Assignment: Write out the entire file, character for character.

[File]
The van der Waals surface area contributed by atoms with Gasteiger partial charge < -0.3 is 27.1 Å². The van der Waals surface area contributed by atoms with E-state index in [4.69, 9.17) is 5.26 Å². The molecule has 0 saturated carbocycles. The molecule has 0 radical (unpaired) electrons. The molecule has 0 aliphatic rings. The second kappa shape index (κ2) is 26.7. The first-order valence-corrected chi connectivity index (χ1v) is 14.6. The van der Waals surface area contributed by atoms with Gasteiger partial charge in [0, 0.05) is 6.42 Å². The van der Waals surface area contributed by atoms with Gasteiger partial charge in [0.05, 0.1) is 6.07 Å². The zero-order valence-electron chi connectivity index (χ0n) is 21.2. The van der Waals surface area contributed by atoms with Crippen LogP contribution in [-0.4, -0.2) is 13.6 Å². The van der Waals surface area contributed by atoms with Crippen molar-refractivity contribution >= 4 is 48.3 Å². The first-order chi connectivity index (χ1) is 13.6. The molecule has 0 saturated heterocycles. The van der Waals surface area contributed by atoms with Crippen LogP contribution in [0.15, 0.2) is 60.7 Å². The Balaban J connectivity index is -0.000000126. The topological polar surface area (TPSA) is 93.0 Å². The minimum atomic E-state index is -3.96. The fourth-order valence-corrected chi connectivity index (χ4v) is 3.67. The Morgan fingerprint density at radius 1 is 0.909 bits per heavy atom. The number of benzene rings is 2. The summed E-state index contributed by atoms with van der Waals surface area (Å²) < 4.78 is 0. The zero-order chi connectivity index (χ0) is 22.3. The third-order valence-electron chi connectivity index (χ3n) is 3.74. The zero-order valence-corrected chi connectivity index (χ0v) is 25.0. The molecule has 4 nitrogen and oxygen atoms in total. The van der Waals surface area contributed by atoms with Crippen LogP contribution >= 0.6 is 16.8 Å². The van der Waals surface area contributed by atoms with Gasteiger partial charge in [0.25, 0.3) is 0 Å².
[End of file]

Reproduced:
The van der Waals surface area contributed by atoms with Gasteiger partial charge < -0.3 is 27.1 Å². The van der Waals surface area contributed by atoms with E-state index in [4.69, 9.17) is 5.26 Å². The molecule has 0 saturated carbocycles. The molecule has 0 radical (unpaired) electrons. The molecule has 0 aliphatic rings. The second kappa shape index (κ2) is 26.7. The first-order valence-corrected chi connectivity index (χ1v) is 14.6. The van der Waals surface area contributed by atoms with Gasteiger partial charge in [0, 0.05) is 6.42 Å². The van der Waals surface area contributed by atoms with Gasteiger partial charge in [0.05, 0.1) is 6.07 Å². The zero-order valence-electron chi connectivity index (χ0n) is 21.2. The van der Waals surface area contributed by atoms with Crippen LogP contribution in [-0.4, -0.2) is 13.6 Å². The van der Waals surface area contributed by atoms with Crippen molar-refractivity contribution >= 4 is 48.3 Å². The first-order chi connectivity index (χ1) is 13.6. The molecule has 0 saturated heterocycles. The van der Waals surface area contributed by atoms with Crippen LogP contribution in [0.15, 0.2) is 60.7 Å². The Balaban J connectivity index is -0.000000126. The topological polar surface area (TPSA) is 93.0 Å². The minimum atomic E-state index is -3.96. The fourth-order valence-corrected chi connectivity index (χ4v) is 3.67. The Morgan fingerprint density at radius 1 is 0.909 bits per heavy atom. The number of benzene rings is 2. The summed E-state index contributed by atoms with van der Waals surface area (Å²) < 4.78 is 0. The zero-order chi connectivity index (χ0) is 22.3. The third-order valence-electron chi connectivity index (χ3n) is 3.74. The zero-order valence-corrected chi connectivity index (χ0v) is 25.0. The molecule has 4 nitrogen and oxygen atoms in total. The van der Waals surface area contributed by atoms with Crippen LogP contribution >= 0.6 is 16.8 Å². The van der Waals surface area contributed by atoms with Gasteiger partial charge in [0.25, 0.3) is 0 Å².